Gout is a form of arthritis that causes attacks of intense pain, heat and swelling in your joints. It typically develops in your foot, especially your big toe, but it can affect other joints too.

By Wallace Health I Medically reviewed by Adrian Roberts.
Page last reviewed: October 2018 I Next review due: October 2021

What is gout?

Gout is the most common form of inflammatory arthritis. It can develop if there's too much uric acid in your blood. Uric acid is a chemical produced by your body, but usually it's flushed away in your urine. If it builds up in your blood, it causes crystals to form around your joints. Crystals build up slowly, but if they work loose into the space inside your joint (synovial cavity), they can trigger an acute attack of inflammation.

Treatment for gout includes:

  • Diet changes
  • Longer-term medication
  • Pain relief for flare-ups

 If not treated, gout can lead to joint damage and chronic arthritis.

How to tell if you have gout

Most people only find out they have gout when they have their first acute attack. Gout symptoms may come on quickly, often at night, and cause extreme joint pain, and swelling and heat in a joint. Gout symptoms most often affect joints in your limbs, such as your:

  • Big toe
  • Elbow
  • Finger
  • Knee (swollen)
  • Wrist
  • Foot (pain)

The skin over your joint may be red and shiny, or peel.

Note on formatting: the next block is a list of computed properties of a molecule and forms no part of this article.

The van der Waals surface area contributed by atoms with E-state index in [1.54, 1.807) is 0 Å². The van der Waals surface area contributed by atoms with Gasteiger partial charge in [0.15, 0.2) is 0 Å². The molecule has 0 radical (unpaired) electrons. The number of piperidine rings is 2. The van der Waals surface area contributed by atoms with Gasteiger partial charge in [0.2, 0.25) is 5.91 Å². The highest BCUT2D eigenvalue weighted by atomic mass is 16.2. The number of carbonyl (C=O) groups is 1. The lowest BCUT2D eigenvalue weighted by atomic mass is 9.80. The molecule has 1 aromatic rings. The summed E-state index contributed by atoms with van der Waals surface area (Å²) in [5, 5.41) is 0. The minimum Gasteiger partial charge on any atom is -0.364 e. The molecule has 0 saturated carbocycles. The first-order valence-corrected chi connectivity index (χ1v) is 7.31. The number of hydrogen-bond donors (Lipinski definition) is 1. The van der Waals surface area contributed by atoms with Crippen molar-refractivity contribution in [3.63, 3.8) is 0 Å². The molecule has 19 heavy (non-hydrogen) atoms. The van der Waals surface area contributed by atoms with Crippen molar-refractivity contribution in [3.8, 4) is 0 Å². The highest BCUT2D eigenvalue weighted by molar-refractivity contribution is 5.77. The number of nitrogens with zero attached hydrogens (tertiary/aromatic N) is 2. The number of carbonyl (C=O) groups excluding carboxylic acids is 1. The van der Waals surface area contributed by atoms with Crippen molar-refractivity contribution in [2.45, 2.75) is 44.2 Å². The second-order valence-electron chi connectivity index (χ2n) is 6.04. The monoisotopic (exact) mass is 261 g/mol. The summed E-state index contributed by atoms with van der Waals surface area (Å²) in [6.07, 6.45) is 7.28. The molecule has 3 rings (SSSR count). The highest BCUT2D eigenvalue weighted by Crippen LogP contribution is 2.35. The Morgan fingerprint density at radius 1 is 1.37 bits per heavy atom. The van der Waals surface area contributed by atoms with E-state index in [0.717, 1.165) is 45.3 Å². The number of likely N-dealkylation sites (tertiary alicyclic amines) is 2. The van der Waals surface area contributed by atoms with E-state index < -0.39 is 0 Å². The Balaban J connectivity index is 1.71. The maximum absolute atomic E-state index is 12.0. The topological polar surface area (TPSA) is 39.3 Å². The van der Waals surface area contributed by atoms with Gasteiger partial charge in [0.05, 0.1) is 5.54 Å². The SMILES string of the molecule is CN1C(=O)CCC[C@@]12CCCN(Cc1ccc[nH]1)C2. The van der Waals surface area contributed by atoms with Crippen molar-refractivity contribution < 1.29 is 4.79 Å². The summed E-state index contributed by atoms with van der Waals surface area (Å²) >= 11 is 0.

You should see your GP if you have any of these symptoms.

Talk to your doctor if you’re concerned about symptoms

You can book an appointment with a Spire private GP today.

Diagnosis and tests for gout

Your GP will assess your symptoms and they:

  • Will ask about your lifestyle, your diet and how much alcohol you drink
  • May arrange blood tests, an ultrasound scan or X-ray to check for inflammation of your joints
  • May take a sample of fluid from your joint using a thin needle (synovial fluid examination)

If your GP thinks you have gout, they may refer you to a rheumatologist (specialist in arthritis and joints).

Causes of gout

These factors may increase the risk of developing gout:

  • Age – gout is most common in people aged 75 or over
  • Family history – people whose parents or grandparents have or had gout are more likely to develop it
  • Gender – gout is more common in men than women
  • Kidney disease – if you have kidney disease, you may be less able to filter uric acid from your blood
  • Metabolic conditions – if you have high blood pressure, high cholesterol or type 2 diabetes, you're at higher risk if your condition affects your kidney function
  • Weight – being overweight or obese is linked to a higher risk of gout

Common treatments for gout

Treatments to soothe a flare-up may include:

  • Anti-inflammatory drugs (eg ibuprofen or colchicine)
  • An ice pack to cool your joint
  • Protecting and resting your joint
  • Steroid tablets or injections

Lifestyle changes that can help prevent further attacks include:

  • Avoiding foods such as offal (eg liver and kidneys), seafood, full-fat dairy foods and sugary drinks and snacks
  • Drinking plenty of water
  • Exercising regularly
  • Giving up smoking
  • Having at least two alcohol-free days a week
  • Losing weight if you're overweight

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